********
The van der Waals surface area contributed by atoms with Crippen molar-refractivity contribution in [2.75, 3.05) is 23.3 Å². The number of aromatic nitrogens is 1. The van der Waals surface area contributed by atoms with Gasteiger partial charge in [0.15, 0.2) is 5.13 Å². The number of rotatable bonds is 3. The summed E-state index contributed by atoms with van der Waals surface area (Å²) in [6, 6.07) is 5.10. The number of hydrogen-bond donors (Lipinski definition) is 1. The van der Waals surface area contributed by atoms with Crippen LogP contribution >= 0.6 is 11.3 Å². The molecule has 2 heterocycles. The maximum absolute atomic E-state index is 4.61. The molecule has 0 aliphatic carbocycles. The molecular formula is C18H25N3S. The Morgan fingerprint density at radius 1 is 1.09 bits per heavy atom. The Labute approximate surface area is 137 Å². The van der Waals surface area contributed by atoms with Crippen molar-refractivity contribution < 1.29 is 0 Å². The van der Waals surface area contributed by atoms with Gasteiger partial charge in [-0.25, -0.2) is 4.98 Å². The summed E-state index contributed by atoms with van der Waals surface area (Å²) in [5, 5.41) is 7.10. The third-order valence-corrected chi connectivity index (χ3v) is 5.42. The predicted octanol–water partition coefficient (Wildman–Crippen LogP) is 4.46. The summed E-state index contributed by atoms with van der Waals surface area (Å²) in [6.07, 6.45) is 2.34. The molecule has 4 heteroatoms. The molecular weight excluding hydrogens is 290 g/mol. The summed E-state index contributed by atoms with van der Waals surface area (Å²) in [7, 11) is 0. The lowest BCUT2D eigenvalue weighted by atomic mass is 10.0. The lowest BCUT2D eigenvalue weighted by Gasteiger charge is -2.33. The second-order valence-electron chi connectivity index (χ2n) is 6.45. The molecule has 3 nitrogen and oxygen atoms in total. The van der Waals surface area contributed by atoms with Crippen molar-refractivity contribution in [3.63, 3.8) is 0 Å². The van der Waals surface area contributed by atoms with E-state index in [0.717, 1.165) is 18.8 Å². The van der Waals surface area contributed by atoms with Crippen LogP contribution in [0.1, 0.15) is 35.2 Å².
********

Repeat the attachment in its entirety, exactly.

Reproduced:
The van der Waals surface area contributed by atoms with Crippen molar-refractivity contribution in [2.75, 3.05) is 23.3 Å². The number of aromatic nitrogens is 1. The van der Waals surface area contributed by atoms with Gasteiger partial charge in [0.15, 0.2) is 5.13 Å². The number of rotatable bonds is 3. The summed E-state index contributed by atoms with van der Waals surface area (Å²) in [6, 6.07) is 5.10. The number of hydrogen-bond donors (Lipinski definition) is 1. The van der Waals surface area contributed by atoms with Crippen LogP contribution >= 0.6 is 11.3 Å². The molecule has 2 heterocycles. The maximum absolute atomic E-state index is 4.61. The molecule has 0 aliphatic carbocycles. The molecular formula is C18H25N3S. The Morgan fingerprint density at radius 1 is 1.09 bits per heavy atom. The Labute approximate surface area is 137 Å². The van der Waals surface area contributed by atoms with Crippen molar-refractivity contribution < 1.29 is 0 Å². The van der Waals surface area contributed by atoms with Gasteiger partial charge in [-0.25, -0.2) is 4.98 Å². The summed E-state index contributed by atoms with van der Waals surface area (Å²) in [5, 5.41) is 7.10. The third-order valence-corrected chi connectivity index (χ3v) is 5.42. The predicted octanol–water partition coefficient (Wildman–Crippen LogP) is 4.46. The summed E-state index contributed by atoms with van der Waals surface area (Å²) in [6.07, 6.45) is 2.34. The molecule has 4 heteroatoms. The molecular weight excluding hydrogens is 290 g/mol. The summed E-state index contributed by atoms with van der Waals surface area (Å²) in [7, 11) is 0. The lowest BCUT2D eigenvalue weighted by atomic mass is 10.0. The lowest BCUT2D eigenvalue weighted by Gasteiger charge is -2.33. The second-order valence-electron chi connectivity index (χ2n) is 6.45. The molecule has 3 nitrogen and oxygen atoms in total. The van der Waals surface area contributed by atoms with Crippen molar-refractivity contribution in [3.63, 3.8) is 0 Å². The van der Waals surface area contributed by atoms with E-state index in [0.717, 1.165) is 18.8 Å². The van der Waals surface area contributed by atoms with Crippen LogP contribution in [0.1, 0.15) is 35.2 Å².